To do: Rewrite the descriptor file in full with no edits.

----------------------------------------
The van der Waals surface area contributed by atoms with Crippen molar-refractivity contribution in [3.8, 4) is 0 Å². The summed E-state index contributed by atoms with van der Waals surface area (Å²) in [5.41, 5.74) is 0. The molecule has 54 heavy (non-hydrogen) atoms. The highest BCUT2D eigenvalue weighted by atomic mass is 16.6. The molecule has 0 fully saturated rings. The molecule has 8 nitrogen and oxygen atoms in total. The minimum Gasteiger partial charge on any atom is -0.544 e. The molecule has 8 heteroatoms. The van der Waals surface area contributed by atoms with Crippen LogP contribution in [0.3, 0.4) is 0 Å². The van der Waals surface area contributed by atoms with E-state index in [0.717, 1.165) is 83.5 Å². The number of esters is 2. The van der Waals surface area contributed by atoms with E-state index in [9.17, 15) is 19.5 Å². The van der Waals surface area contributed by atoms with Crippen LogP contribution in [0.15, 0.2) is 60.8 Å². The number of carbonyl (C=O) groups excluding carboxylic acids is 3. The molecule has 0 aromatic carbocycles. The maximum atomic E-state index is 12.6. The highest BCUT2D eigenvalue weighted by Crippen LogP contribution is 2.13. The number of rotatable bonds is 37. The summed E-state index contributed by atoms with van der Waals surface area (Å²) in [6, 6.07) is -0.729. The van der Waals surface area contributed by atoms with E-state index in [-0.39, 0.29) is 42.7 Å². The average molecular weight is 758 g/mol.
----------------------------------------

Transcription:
The van der Waals surface area contributed by atoms with Crippen molar-refractivity contribution in [3.8, 4) is 0 Å². The summed E-state index contributed by atoms with van der Waals surface area (Å²) in [5.41, 5.74) is 0. The molecule has 54 heavy (non-hydrogen) atoms. The highest BCUT2D eigenvalue weighted by atomic mass is 16.6. The molecule has 0 fully saturated rings. The molecule has 8 nitrogen and oxygen atoms in total. The minimum Gasteiger partial charge on any atom is -0.544 e. The molecule has 8 heteroatoms. The van der Waals surface area contributed by atoms with Crippen LogP contribution in [0.3, 0.4) is 0 Å². The van der Waals surface area contributed by atoms with E-state index in [0.717, 1.165) is 83.5 Å². The number of esters is 2. The van der Waals surface area contributed by atoms with E-state index in [9.17, 15) is 19.5 Å². The van der Waals surface area contributed by atoms with Crippen LogP contribution in [0.15, 0.2) is 60.8 Å². The number of carbonyl (C=O) groups excluding carboxylic acids is 3. The molecule has 0 aromatic carbocycles. The maximum atomic E-state index is 12.6. The highest BCUT2D eigenvalue weighted by Crippen LogP contribution is 2.13. The number of rotatable bonds is 37. The summed E-state index contributed by atoms with van der Waals surface area (Å²) in [6, 6.07) is -0.729. The van der Waals surface area contributed by atoms with E-state index in [-0.39, 0.29) is 42.7 Å². The average molecular weight is 758 g/mol.